One year and counting: Mars isolation experiment begins

CAR TECH
In Virginia, TechShop lets 'makers' tinker, innovate

New Russian Spaceship to Be Ready Ahead of Schedule

Annoying? US 'That Kissed the Moon' Has to Pay Russia for Space Flights

French woman wins disability grant for 'gadget allergy'

CAR TECH
Progress for Tiangong 2

China rocket parts hit villager's home: police, media

China's "sky eyes" help protect world heritage Angkor Wat

China's space exploration potential has US chasing its own tail

CAR TECH
First Dane in space begins long trip to repositioned ISS

ISS Crew Redocks Soyuz Spacecraft

CALET docks on the International Space Station

Astronaut Andreas to try sub-millimetre precision task on Earth from orbit

CAR TECH
FCube facility enters operations with fueling of Soyuz Fregat upper stage

SpaceX delays next launch after blast

GSLV Launches India's Latest Communication Satellite GSAT-6

Preparations with both passengers ongoing at Kourou

CAR TECH
Earth's mineralogy unique in the cosmos

A new model of gas giant planet formation

Planetary pebbles were building blocks for the largest planets

Solar System formation don't mean a thing without that spin

CAR TECH
Paper tubes make stiff origami structures

Long-sought chiral anomaly detected in crystalline material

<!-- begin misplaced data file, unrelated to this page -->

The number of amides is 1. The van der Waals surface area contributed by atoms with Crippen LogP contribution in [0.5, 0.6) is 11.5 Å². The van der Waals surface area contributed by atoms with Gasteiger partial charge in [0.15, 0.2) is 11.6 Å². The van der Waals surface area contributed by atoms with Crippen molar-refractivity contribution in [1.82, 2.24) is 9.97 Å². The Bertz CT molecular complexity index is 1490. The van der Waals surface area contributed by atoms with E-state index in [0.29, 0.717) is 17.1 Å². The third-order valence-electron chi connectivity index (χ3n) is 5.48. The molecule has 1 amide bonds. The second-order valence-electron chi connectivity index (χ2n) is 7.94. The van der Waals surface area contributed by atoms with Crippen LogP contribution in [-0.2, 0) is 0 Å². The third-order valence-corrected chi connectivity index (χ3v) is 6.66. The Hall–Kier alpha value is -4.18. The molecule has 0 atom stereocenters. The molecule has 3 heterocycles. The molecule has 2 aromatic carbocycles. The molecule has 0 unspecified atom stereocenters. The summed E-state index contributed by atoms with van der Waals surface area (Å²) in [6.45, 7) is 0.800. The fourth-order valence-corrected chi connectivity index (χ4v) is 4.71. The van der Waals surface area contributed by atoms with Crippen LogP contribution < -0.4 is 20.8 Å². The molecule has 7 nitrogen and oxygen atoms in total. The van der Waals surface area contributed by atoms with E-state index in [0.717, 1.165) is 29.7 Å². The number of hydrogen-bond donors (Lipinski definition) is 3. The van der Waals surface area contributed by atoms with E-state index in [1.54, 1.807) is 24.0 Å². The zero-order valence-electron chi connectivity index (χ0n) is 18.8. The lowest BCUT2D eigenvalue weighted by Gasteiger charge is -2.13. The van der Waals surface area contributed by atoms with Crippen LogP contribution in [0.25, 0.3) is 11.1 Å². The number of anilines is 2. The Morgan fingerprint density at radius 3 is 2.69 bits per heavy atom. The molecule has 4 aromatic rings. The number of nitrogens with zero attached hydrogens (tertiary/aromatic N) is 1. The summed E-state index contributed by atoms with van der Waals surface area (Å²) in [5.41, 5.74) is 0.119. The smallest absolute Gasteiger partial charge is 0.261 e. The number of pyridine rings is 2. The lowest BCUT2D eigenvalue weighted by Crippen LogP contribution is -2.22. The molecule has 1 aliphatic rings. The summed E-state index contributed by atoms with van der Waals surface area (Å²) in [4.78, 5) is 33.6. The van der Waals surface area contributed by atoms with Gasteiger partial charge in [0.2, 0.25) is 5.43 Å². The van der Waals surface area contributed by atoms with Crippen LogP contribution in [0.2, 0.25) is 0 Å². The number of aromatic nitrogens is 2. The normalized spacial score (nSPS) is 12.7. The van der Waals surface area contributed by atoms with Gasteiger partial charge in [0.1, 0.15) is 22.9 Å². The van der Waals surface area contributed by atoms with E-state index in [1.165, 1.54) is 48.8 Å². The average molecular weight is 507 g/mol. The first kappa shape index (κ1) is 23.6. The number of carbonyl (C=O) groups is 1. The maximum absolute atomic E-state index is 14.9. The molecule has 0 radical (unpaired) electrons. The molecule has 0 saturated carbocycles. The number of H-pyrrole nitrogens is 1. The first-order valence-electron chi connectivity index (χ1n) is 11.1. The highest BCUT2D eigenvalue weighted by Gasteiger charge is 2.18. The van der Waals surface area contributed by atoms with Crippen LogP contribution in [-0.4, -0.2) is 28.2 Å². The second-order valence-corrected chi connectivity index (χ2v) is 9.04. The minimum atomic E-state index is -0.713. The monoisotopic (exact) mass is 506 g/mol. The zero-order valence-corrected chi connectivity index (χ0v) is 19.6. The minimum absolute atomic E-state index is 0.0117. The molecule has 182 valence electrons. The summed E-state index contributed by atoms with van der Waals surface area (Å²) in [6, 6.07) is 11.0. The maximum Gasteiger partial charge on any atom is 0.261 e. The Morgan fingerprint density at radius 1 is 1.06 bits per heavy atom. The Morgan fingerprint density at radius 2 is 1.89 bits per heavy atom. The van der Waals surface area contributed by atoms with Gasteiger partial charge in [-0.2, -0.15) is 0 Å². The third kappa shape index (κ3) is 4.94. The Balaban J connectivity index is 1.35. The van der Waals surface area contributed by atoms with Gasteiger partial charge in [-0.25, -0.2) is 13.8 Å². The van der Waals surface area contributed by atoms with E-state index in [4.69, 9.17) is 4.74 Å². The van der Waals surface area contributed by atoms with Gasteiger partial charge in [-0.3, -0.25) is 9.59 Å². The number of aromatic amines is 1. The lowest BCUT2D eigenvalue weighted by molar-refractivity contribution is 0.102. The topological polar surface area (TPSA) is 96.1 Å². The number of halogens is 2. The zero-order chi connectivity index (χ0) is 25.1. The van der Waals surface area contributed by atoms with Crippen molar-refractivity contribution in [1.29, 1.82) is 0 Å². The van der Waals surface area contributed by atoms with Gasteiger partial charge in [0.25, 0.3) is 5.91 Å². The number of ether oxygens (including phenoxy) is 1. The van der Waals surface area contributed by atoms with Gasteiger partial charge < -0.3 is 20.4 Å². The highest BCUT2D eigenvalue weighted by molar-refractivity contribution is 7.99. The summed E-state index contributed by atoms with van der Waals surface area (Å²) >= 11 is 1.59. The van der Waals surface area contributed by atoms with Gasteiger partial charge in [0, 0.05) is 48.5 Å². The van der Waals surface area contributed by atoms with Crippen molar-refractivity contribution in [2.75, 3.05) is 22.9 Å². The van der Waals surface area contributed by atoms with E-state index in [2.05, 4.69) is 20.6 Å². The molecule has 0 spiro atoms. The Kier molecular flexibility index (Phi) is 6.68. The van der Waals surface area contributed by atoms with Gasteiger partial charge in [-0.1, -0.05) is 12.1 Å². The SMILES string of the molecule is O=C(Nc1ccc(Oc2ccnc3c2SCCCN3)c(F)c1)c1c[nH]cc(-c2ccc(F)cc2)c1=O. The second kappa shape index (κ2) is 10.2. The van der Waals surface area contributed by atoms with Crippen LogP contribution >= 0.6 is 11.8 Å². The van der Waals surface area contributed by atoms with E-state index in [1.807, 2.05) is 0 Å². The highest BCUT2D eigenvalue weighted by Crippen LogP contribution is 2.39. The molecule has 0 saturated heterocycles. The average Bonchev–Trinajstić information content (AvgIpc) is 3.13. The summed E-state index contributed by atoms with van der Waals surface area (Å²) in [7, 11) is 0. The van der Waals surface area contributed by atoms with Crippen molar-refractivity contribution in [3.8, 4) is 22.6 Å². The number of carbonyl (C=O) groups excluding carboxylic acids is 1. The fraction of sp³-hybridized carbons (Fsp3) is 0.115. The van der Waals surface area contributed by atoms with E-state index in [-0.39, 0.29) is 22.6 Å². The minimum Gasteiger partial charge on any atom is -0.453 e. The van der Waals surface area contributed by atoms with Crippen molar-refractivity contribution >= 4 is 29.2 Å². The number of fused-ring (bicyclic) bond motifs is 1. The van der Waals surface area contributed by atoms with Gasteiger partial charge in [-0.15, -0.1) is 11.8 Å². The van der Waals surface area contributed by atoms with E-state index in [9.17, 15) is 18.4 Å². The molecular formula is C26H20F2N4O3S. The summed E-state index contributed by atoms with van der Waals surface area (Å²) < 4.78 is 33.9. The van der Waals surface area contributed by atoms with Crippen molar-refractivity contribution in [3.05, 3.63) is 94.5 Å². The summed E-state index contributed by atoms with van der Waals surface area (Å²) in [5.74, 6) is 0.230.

Metallic gels produce tunable light emission

An engineered surface unsticks sticky water droplets




The content herein, unless otherwise known to be public domain, are Copyright 1995-2014 - Space Media Network. All websites are published in Australia and are solely subject to Australian law and governed by Fair Use principals for news reporting and research purposes. AFP, UPI and IANS news wire stories are copyright Agence France-Presse, United Press International and Indo-Asia News Service. ESA news reports are copyright European Space Agency. All NASA sourced material is public domain. Additional copyrights may apply in whole or part to other bona fide parties. Advertising does not imply endorsement, agreement or approval of any opinions, statements or information provided by Space Media Network on any Web page published or hosted by Space Media Network. Privacy Statement All images and articles appearing on Space Media Network have been edited or digitally altered in some way. Any requests to remove copyright material will be acted upon in a timely and appropriate manner. Any attempt to extort money from Space Media Network will be ignored and reported to Australian Law Enforcement Agencies as a potential case of financial fraud involving the use of a telephonic carriage device or postal service.